Keep Player references 'alive' when serializing Player instances as dictionary keys across the network

As a Roblox developer, it is currently too troublesome to send dictionaries through RemoteEvents or RemoteFunctions when the dictionaries use Player instances as keys.

A common pattern in code is to have a dictionary on the server which uses Player instances as keys to map certain data to each player. In my game I use this pattern dozens of times to assign for example SpawnLocations to each player, or equipped items, or locations inside the game, and a lot more.

It is common that you may want to replicate this data to clients. The naive assumption is that you can send the dictionary through a RemoteEvent to the clients. There’s a caveat with this however, which is that the Player instance ‘key’ gets serialized which will change how a lot of checks may acts.

Consider the following server Script and client LocalScript:

-- server Script
local Dictionary = {}

	function(Plr: Player)
		Dictionary[Plr] = Plr
		for k, v in pairs(Dictionary) do
			print(k, v)
			print(k == Plr, v == Plr)
			print(k.UserId, v.UserId)
		game.ReplicatedStorage.RemoteEvent:FireClient(Plr, Dictionary)
-- client LocalScript
		for k, v in pairs(Dictionary) do
			print(k, v)
			print(k == game.Players.LocalPlayer, v == game.Players.LocalPlayer)
			print(k.UserId, v.UserId)

The server will print the following information (in my case):

Zomebody Zomebody
true true
8291118 8291118

The client will print this information however:

<Instance> (Zomebody) Zomebody
false true
nil 8291118

The interesting part about what is printed on the client is that the value in the dictionary is still fully recognized as a player instance, but the key is serialized in some manner that makes it impossible to retrieve certain information. The key is no longer equal to my player character and the UserId is also set to nil so there seems to be no way to ‘recover’ the player in this case.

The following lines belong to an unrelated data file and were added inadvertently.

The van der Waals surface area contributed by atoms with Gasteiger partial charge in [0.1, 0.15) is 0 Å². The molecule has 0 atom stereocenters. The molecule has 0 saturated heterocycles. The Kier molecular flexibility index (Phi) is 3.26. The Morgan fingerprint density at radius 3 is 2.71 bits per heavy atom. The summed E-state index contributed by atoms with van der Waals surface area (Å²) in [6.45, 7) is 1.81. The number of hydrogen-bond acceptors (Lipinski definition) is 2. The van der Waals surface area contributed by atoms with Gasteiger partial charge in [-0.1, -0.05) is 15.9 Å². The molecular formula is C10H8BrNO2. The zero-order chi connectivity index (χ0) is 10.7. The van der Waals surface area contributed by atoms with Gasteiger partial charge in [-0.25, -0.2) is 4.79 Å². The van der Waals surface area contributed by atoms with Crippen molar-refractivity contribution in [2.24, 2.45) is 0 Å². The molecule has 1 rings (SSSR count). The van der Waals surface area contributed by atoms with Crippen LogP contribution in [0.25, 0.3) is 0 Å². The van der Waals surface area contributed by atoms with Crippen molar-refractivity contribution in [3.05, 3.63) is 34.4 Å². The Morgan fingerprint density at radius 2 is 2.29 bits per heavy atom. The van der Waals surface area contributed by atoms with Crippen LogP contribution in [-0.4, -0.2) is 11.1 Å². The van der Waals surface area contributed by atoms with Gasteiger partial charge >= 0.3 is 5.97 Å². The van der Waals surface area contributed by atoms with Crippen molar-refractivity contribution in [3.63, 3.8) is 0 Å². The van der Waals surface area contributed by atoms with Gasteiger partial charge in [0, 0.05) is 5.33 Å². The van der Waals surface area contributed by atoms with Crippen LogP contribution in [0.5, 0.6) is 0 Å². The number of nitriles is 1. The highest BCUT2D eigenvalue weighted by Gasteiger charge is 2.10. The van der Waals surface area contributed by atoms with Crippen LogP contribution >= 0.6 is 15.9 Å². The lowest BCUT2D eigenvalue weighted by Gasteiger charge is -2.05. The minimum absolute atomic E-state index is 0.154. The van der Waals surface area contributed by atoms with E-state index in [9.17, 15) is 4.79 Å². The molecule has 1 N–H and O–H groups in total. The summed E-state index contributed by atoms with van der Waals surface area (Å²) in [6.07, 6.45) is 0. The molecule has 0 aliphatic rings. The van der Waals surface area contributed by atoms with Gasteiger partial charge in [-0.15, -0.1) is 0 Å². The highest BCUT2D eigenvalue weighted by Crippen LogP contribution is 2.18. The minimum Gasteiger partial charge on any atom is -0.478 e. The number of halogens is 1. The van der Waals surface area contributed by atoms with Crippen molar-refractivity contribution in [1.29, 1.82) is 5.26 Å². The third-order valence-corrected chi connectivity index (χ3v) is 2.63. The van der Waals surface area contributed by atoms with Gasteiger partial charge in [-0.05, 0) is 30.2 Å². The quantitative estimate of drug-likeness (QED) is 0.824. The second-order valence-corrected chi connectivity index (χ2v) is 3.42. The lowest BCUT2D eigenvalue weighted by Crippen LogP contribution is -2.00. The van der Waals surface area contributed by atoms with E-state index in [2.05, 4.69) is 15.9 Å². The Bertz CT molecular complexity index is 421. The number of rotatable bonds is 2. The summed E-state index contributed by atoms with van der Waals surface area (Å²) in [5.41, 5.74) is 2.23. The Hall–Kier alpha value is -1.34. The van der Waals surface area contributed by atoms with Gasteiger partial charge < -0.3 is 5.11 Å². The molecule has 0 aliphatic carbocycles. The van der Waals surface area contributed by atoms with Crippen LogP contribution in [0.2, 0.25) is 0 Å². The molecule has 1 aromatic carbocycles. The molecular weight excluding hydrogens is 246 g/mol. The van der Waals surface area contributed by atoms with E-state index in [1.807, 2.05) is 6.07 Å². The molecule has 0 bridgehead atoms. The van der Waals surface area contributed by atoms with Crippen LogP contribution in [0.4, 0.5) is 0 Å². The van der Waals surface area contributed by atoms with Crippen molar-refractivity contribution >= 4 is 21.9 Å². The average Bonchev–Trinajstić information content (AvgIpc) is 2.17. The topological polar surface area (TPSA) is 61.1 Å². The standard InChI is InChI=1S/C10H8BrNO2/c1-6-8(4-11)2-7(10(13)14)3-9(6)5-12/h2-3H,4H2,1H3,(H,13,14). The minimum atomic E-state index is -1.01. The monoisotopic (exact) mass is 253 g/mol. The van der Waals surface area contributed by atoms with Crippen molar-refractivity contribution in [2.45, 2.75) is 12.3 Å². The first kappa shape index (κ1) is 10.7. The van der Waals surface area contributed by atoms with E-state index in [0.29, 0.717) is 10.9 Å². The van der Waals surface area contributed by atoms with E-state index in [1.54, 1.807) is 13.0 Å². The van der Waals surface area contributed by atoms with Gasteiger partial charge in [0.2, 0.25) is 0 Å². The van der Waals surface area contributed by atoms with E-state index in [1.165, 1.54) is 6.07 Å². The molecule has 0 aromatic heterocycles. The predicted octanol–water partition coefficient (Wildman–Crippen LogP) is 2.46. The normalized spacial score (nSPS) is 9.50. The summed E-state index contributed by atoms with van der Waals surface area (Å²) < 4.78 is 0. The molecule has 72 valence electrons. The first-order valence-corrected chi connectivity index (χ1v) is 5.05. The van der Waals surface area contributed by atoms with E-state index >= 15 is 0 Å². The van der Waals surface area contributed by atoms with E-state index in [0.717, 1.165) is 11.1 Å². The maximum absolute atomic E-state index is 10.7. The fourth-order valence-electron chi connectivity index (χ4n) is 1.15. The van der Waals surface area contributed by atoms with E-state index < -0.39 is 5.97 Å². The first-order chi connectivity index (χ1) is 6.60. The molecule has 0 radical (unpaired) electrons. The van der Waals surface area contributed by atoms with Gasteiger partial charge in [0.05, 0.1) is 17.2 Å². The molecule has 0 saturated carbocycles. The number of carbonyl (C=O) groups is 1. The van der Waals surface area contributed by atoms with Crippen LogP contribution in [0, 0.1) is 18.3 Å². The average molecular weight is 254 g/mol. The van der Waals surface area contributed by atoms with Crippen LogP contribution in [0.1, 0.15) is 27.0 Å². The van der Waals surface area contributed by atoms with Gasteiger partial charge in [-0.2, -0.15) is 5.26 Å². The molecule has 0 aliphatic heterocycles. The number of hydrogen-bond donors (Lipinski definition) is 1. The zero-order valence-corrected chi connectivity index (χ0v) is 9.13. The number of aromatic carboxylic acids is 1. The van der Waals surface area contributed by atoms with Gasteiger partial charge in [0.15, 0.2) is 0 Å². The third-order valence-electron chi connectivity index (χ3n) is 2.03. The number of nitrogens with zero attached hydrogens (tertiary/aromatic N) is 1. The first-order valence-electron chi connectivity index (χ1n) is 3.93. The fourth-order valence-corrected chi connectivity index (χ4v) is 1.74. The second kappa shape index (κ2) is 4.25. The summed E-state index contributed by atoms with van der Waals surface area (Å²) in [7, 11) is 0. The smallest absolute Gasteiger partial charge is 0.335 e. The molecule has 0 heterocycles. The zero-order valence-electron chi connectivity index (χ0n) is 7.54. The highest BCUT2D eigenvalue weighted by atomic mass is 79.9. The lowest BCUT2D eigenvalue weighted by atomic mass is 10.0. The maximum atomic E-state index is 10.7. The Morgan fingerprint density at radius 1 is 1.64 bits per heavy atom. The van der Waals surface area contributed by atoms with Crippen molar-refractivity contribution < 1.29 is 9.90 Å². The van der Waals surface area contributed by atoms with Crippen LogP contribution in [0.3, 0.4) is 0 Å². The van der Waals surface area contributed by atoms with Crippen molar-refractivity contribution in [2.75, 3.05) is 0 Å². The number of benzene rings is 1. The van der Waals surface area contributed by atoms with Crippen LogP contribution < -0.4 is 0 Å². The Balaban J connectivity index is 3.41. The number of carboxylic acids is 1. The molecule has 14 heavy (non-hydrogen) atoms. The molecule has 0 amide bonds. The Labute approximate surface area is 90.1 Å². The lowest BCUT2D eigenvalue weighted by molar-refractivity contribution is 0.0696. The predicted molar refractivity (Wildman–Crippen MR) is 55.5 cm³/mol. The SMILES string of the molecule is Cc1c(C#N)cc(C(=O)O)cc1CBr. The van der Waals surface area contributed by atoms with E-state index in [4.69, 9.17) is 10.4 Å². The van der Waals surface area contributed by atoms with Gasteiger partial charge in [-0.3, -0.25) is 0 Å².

This means that when sending dictionaries of the form Dictionary[Player] = value to clients, you will need to first transform the dictionary such that the player key is replaced with the player’s UserId so that the client can then use game.Players:GetPlayerByUserId() to get back the player instance. This is very cumbersome because it usually involves creating a new table to copy information into and the client will then also need to take extra steps to get back the Player instance.

The existing behavior may also cause bugs in your code. The output will still print <Instance> (name) which may be interpreted by the developer as a Player instance, even though it doesn’t quite work that way. Trying to compare this key to player instances will always equal false, which has caught me off-guard many times by now.

I would like the current behavior to change such that the dictionary keys can be reconstructed into Player instances. This would simplify a lot of code that involves sending such dictionaries across the network.


This doesn’t happen only on RemoteEvents and RemoteFunctions, it happens with the BindableEvent and BindableFunction as well. Any key that is not a string gets turned into a string.

I used to send dictionaries to the client using keys that were instances and I had to send two tables to work around this behavior.

I would like this behavior to change as well.
Though I understand it can get tricky for tables that are used as keys as well…


The reflection system only supports two types of tables: Dictionaries with string keys, or Arrays with integer keys and no gaps.

What you’re seeing here is consequence of that limitation, nothing to do with Instances in particular. It wouldn’t work with tables or booleans as keys either.

For some more context, things could get complicated fast if more complex structures were allowed like reference types in keys. What should happen if the same value is in multiple keys? What should happen if the value is also in one of the keys? etc.


For whatever it’s worth, you can send any kind of dictionary by flattening it into an array.

local function flattenDictionary(dict)
	local flat = {}
	for k, v in dict do
		table.insert(flat, k)
		table.insert(flat, v)
	return flat

local function unflattenDictionary(flat)
	local dict = {}
	for i = 1, #flat, 2 do
		dict[flat[i]] = flat[i+1]
	return dict